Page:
Materials and Methods

Patients and Data

Our study is based on longitudinal data derived from Medi-Cal, the Medicaid program for the State of California [10]. We did not study patients from a managed-care population or those with private insurance. The Medi-Cal program serves over 6.5 million beneficiaries of which approximately 3.1 million (48%) are in the fee-for-service system while the rest are enrolled in managed-care plans [11]. Medi-Cal provides comprehensive universal health care coverage to ethnically diverse, low-income, and disabled individuals who lack health insurance. Since there is no requirement for premiums or co-payments, participation in the program is practically 100%. The Medi-Cal research database contains computerized records of eligibility status of all beneficiaries, and detailed information on all medical services provided, including outpatient visits, hospital admissions, medical procedures, emergency room visits, laboratory and radiological testing, and outpatient drug prescriptions, including many over-the-counter drugs, such as aspirin [11]. As data on every patient are recorded, regardless of the visit setting, we believe it is highly unlikely that any significant complication associated with IBD would be missed. A recent audit of Medi-Cal claims found that 96.4% were medically necessary, billed appropriately, and were in concordance with the data in the claims files [11]. Due to the presence of a fiscal intermediary, fee-for-service data have been shown to be complete and valid, and were used for the present study [11].

Study Design, Cohort, and Setting

We conducted a retrospective matched-cohort study measuring the incidence of complications in the first 5 years after the first recorded diagnosis of IBD, and the risk (measured as odds ratio) of these as compared to Medicaid population controls. The case definition of IBD was at least 2 claims corresponding to the International Classification of Diseases, 9th Revision (ICD-9) code of 555.xx for CD or 556.xx for UC, at least 1 week apart; the latter to ensure accuracy of diagnosis. UC or CD patients who were enrolled in the Medi-Cal program during the period of January 1st, 1995 to June 30th, 2005 were identified. To ensure an incident cohort, we restricted entry in the cohort to only those patients who had continuous eligibility for 6 months before and 5 years after their first claim for UC or CD, and did not have a claim for UC or CD in the 6 months prior to their index date. Index date was defined as the date of the first recorded diagnosis for the subjects in the disease cohort and the index date of the respective case for individuals in the control cohort. Patients with CD and UC were studied separately. The control cohort was formed by randomly selecting individuals under observation in the database on the index date and matched in a 1:4 ratio (disease: control) for age (year of birth) and gender, separately for UC and CD. As with the disease cohort, the controls were also required to have continuous eligibility for 6 months before and 5 years after their index date. Furthermore, control subjects could not have a diagnosis of CD or UC at any time. The study outcome was identification of any complication listed in Table 1.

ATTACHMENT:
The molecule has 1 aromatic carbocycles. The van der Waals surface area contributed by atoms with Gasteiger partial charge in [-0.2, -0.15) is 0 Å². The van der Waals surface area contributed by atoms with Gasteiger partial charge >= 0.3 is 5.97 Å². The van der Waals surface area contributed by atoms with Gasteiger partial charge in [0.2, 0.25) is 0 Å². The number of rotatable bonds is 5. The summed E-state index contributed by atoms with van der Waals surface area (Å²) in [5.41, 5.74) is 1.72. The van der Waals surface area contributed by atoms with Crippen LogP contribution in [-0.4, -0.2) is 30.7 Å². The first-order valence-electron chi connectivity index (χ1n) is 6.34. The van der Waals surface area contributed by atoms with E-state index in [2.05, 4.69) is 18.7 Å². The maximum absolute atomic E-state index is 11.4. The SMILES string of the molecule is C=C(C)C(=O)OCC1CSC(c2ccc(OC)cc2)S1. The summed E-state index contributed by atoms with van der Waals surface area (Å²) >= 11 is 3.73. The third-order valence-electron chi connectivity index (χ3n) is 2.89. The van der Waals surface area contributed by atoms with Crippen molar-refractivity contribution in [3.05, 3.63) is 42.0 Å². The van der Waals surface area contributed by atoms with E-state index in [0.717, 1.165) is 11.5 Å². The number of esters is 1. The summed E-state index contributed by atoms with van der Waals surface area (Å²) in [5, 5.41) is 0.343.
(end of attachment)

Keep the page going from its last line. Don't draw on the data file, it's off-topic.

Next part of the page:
Table 1

ICD-9 codes used for identification of complications of ulcerative colitis and Crohn’s disease

Condition

ICD-9

Amyloidosis

277.3x

Anal/rectal hemorrhage

569.3x

Anal/rectal fistula

565.1x

Anal/rectal prolapse

569.1x

Anal/rectal stenosis

569.2x

Anal/rectal ulcer

569.41

Ankylosing spondylitis

720.xx

Cholangitis

576.1x

Episcleritis

379.xx

Erythema nodosum

695.2x

Gallstone disease

574.xx

Gastrointestinal hemorrhage

578.xx

Intestinal abscesses

569.5x

Intestinal fistula

569.81

Intestinal obstruction

560.8x, 560.9x

Malabsorption

579.xx

Malignancy of large intestine

153.xx

Malignancy of rectum

154.xx

Megacolon

564.7x

Osteoporosis

733.0x

Paralytic ileus

560.1x

Perianal abscesses

566.xx

Peripheral arthritis

713.1x

Pyoderma gangrenosum

686.01

Statistical Analysis

The cumulative incidence of complications of IBD is expressed as percentages. Odds ratios were calculated as an approximation of the relative risk of the diseased subjects having the complication as compared to the controls and 95% confidence intervals were calculated for the odds ratios to estimate the true population parameters. All p values are two-tailed. All analyses were performed using SAS 9.1.3 (SAS Institute, North Carolina, USA).